by Chris Familton
The LA quartet return with their sophomore album that finds them throwing more influences into the mix while still maintaining their highly melodic indie rock sound. Strapped feels like a step up for a band that specialized in efficient garage rock dispatches and even though they have softened their rawer edges they have compensated by dialing in more expansive textures and song structures making Strapped more laid-back and less frenetic than their debut.
Opener Saratoga recalls the vocal melodies of The Stone Roses, highlighting some new variations in Matt Lamkin’s vocal style while saxophone is another great addition that features on half of the album’s twelve tracks. The result sounds like a collision between The Smiths and The Stooges’ Steve Mackay. Elsewhere, dreamy synths take the lead on Tallboy and they head into tropical guitar pop territory on the crisp and smooth Bobby Brown. Thankfully though they have kept their diversification in check and wisely included enough bristling three minute post-Strokes guitar songs to satiate fans of the first album making this a highly enjoyable snapshot of The Soft Pack, past and present.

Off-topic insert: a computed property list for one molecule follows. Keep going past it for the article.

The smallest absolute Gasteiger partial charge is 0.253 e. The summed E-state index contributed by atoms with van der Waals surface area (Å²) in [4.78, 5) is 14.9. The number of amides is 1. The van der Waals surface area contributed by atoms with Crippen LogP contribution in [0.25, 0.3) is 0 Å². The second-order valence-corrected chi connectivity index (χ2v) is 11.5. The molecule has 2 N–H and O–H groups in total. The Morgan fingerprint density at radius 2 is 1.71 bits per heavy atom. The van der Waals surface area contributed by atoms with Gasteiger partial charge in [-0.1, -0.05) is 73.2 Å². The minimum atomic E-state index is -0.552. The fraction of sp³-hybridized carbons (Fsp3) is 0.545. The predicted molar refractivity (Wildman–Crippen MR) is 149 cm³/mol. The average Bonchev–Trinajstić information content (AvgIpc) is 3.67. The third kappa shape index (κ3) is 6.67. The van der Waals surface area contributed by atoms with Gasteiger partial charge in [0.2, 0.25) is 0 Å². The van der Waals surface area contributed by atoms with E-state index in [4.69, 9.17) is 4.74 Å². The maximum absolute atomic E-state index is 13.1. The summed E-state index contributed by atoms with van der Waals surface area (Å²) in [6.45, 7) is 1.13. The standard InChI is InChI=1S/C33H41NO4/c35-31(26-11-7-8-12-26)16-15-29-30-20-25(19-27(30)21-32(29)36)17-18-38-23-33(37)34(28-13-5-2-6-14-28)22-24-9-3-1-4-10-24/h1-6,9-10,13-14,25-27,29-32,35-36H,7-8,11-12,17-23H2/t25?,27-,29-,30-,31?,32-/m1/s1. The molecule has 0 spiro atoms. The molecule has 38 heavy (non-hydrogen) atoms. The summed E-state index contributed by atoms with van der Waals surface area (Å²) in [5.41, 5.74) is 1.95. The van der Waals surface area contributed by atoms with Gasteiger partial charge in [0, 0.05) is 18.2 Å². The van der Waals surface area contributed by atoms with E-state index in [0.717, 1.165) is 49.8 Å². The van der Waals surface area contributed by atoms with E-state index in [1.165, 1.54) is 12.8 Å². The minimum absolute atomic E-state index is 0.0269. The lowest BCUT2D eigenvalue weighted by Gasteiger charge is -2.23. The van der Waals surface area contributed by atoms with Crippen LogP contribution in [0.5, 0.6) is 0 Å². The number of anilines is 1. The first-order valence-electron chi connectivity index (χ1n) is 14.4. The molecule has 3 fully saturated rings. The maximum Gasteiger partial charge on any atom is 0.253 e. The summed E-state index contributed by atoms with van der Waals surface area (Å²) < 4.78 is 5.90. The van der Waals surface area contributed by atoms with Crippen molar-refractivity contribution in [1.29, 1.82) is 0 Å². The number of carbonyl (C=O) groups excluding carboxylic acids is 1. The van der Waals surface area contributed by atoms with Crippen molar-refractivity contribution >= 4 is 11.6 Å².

this review was first published on FasterLouder